Several of you have asked about my "Blue Heaven" quilt and its progress. I haven't worked on it in three months but have every intention of picking it up to finish the borders (two are done - you can't see them in the picture below). And I'm working on the pattern for it as I make it. Those little squares are all 1/2-inch in size, but the quilt is surprisingly easy to make since it is all strip-pieced!
I made the Princess Feather quilt below quite a while back, so now it's a matter of quilting it. My friend, Cindy Gravely, has agreed to quilt it for me, just to make sure it gets done! I love Princess Feather designs.
And a couple of you have asked about the status of my "Target Practice" quilt. It's done... AND quilted! I finished the quilt about a year and a half ago... and it has been sitting around, waiting for me to figure out how I wanted it quilted. I finally figured it out: I would get Cindy Gravely to quilt this one for me, too! This was a fun quilt to make -- I started out by making one block... and then just started adding more to it, without knowing exactly where it was headed. One of the things I knew I wanted to do, after making the blocks, was to make a "border" of circles. I had seen that done in an antique quilt a decade ago or so... and that memory never faded. So here it is!
Cindy's quilting really made this quilt shine - she chose to ignore the sashing strips and just go with whatever moved her as she quilted it (kind of like me, when I made it). He work is stunning! I would have liked to enter it in the Houston quilt show this Fall, but they do not allow ANY quilts where the quilter has been paid for her services.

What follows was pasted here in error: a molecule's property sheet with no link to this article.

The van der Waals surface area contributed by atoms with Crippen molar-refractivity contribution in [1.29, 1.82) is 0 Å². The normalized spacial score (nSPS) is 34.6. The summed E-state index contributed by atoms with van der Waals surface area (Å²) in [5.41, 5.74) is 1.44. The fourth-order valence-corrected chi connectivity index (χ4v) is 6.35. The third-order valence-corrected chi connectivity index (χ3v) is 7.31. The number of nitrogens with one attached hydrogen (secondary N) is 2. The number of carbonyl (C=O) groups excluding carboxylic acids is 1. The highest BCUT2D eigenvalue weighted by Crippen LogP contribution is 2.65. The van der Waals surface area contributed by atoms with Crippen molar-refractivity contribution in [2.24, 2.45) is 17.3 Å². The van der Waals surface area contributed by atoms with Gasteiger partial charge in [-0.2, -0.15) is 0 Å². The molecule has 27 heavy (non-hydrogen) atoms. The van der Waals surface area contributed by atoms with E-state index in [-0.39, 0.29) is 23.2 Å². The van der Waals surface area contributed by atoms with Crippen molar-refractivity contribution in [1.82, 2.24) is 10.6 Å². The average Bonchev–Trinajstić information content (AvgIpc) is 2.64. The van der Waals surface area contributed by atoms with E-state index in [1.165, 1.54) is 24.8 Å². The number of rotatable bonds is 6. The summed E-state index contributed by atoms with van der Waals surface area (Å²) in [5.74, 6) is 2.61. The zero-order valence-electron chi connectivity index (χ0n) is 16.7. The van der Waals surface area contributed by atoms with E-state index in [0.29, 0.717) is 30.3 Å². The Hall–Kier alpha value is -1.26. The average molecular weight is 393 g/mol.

Here's another close-up, where you can see the border of circles. It was so fun to make this!
And finally, here's a close-up of the border. Whee - it's done!
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Here is the center block of the quilt - a feathered star, another one of my favorite blocks. The instructions for this block make it easy for even a beginner to make!
But wait... there's more! I still had a lot of fabric left from the quilt kit... so I used it to make this lap quilt. It is a fast and easy one - perfect for a gift for someone, even if it's only yourself!
Here's a close-up of the quilt so you can see the quilting in it.
But wait, wait... there's more!
I still had a lot of fabric left over from the kit, so I made a little doll-sized quilt and a little teddy bear covered in crazy quilting, of all things! He's the perfect little teddy for a young child to cuddle up with.
So just imagine - if you buy the kit for The Rajah Quilt, you can make all of these quilts and the teddy out of just one kit! Go to www.thequiltshow.com or http://thequiltshow.com/daily-blog/142-newsletter/24764-take-down-the-mountain-3-2-1-go-with-sue-garman and find out how you can purchase the kit and get your patterns for a large lap quilt, a smaller lap quilt, a doll quilt, and a crazy-quilted teddy.
I hope you are all enjoying the summer - I am staying indoors most of the time because the Texas heat is already oppressive (after months of frog-strangler rains) and we aren't even close to August, when it starts really boiling! And when I've got the energy, I'm working on finishing quilts. My chemo treatments take away a lof of my energy, and leave me about an hour and a half to two hours a day when I'm "productive," but that's alright - I'm doing well and life is good. I send thanks to all of you have commented here or sent cards and emails of hope and courage and grace to me. They really do give me a sense of being connected to all of you. Quilters are the best friends in the world.
(c)2016 Susan H. Garman